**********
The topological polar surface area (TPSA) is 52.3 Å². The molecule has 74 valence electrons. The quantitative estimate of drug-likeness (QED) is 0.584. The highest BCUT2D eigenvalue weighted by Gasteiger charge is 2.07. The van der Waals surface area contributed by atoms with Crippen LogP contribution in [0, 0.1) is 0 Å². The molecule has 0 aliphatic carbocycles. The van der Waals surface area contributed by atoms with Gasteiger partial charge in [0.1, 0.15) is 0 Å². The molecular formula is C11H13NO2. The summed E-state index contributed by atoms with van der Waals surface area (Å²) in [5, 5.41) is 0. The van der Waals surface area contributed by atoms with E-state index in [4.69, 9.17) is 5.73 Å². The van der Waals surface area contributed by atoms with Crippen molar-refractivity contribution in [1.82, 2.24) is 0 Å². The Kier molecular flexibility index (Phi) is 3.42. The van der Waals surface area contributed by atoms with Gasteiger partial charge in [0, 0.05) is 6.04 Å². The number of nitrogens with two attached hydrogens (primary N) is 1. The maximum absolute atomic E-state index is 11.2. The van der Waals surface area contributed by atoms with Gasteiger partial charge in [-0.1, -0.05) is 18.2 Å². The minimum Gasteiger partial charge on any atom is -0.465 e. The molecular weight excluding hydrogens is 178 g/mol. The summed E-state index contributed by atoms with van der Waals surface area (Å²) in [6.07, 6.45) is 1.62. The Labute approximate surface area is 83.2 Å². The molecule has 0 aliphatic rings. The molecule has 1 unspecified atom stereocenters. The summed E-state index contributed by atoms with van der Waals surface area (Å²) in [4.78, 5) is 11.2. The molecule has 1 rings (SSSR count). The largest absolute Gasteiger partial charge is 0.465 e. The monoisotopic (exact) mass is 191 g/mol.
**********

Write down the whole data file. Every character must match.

The topological polar surface area (TPSA) is 52.3 Å². The molecule has 74 valence electrons. The quantitative estimate of drug-likeness (QED) is 0.584. The highest BCUT2D eigenvalue weighted by Gasteiger charge is 2.07. The van der Waals surface area contributed by atoms with Crippen LogP contribution in [0, 0.1) is 0 Å². The molecule has 0 aliphatic carbocycles. The van der Waals surface area contributed by atoms with Gasteiger partial charge in [0.1, 0.15) is 0 Å². The molecular formula is C11H13NO2. The summed E-state index contributed by atoms with van der Waals surface area (Å²) in [5, 5.41) is 0. The van der Waals surface area contributed by atoms with E-state index in [4.69, 9.17) is 5.73 Å². The van der Waals surface area contributed by atoms with Crippen molar-refractivity contribution in [1.82, 2.24) is 0 Å². The Kier molecular flexibility index (Phi) is 3.42. The van der Waals surface area contributed by atoms with Gasteiger partial charge in [0, 0.05) is 6.04 Å². The number of nitrogens with two attached hydrogens (primary N) is 1. The maximum absolute atomic E-state index is 11.2. The van der Waals surface area contributed by atoms with Gasteiger partial charge in [-0.1, -0.05) is 18.2 Å². The minimum Gasteiger partial charge on any atom is -0.465 e. The molecular weight excluding hydrogens is 178 g/mol. The summed E-state index contributed by atoms with van der Waals surface area (Å²) in [6.07, 6.45) is 1.62. The Labute approximate surface area is 83.2 Å². The molecule has 0 aliphatic rings. The molecule has 1 unspecified atom stereocenters. The summed E-state index contributed by atoms with van der Waals surface area (Å²) in [4.78, 5) is 11.2. The molecule has 1 rings (SSSR count). The largest absolute Gasteiger partial charge is 0.465 e. The monoisotopic (exact) mass is 191 g/mol.